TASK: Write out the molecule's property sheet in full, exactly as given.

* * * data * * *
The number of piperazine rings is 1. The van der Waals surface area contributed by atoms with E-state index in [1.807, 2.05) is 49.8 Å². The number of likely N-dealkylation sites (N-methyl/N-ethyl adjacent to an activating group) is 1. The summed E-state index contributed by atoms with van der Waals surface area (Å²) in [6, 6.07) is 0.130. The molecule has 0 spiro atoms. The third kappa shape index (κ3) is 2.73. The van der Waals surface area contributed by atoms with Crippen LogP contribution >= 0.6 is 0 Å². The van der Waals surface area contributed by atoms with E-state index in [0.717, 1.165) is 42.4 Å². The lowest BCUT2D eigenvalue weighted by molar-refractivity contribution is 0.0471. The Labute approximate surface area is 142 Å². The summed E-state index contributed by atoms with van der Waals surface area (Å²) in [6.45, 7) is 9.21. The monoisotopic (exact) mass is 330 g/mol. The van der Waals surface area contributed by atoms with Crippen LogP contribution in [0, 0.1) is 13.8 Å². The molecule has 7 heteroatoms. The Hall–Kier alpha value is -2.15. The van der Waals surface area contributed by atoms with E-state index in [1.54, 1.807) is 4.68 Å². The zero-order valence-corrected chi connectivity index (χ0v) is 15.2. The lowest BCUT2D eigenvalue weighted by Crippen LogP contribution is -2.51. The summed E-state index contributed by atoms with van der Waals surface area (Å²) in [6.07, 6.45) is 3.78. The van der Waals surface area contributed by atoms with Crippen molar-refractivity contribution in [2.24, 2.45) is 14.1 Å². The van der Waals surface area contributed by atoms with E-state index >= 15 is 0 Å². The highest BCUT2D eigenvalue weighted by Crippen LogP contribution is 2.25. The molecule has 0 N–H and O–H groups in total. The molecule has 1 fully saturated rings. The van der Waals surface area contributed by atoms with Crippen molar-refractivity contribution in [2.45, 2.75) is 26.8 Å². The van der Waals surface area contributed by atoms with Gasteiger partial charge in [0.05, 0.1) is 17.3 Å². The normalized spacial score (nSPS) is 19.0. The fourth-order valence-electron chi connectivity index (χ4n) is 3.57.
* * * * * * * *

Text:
The number of piperazine rings is 1. The van der Waals surface area contributed by atoms with E-state index in [1.807, 2.05) is 49.8 Å². The number of likely N-dealkylation sites (N-methyl/N-ethyl adjacent to an activating group) is 1. The summed E-state index contributed by atoms with van der Waals surface area (Å²) in [6, 6.07) is 0.130. The molecule has 0 spiro atoms. The third kappa shape index (κ3) is 2.73. The van der Waals surface area contributed by atoms with Crippen LogP contribution >= 0.6 is 0 Å². The van der Waals surface area contributed by atoms with E-state index in [0.717, 1.165) is 42.4 Å². The lowest BCUT2D eigenvalue weighted by molar-refractivity contribution is 0.0471. The Labute approximate surface area is 142 Å². The summed E-state index contributed by atoms with van der Waals surface area (Å²) in [6.45, 7) is 9.21. The monoisotopic (exact) mass is 330 g/mol. The van der Waals surface area contributed by atoms with Crippen LogP contribution in [0, 0.1) is 13.8 Å². The molecule has 7 heteroatoms. The Hall–Kier alpha value is -2.15. The van der Waals surface area contributed by atoms with E-state index in [1.54, 1.807) is 4.68 Å². The zero-order valence-corrected chi connectivity index (χ0v) is 15.2. The lowest BCUT2D eigenvalue weighted by Crippen LogP contribution is -2.51. The summed E-state index contributed by atoms with van der Waals surface area (Å²) in [6.07, 6.45) is 3.78. The van der Waals surface area contributed by atoms with Crippen molar-refractivity contribution in [2.24, 2.45) is 14.1 Å². The van der Waals surface area contributed by atoms with E-state index >= 15 is 0 Å². The highest BCUT2D eigenvalue weighted by Crippen LogP contribution is 2.25. The molecule has 0 N–H and O–H groups in total. The molecule has 1 fully saturated rings. The van der Waals surface area contributed by atoms with Crippen molar-refractivity contribution in [2.45, 2.75) is 26.8 Å². The van der Waals surface area contributed by atoms with Gasteiger partial charge in [0.05, 0.1) is 17.3 Å². The normalized spacial score (nSPS) is 19.0. The fourth-order valence-electron chi connectivity index (χ4n) is 3.57.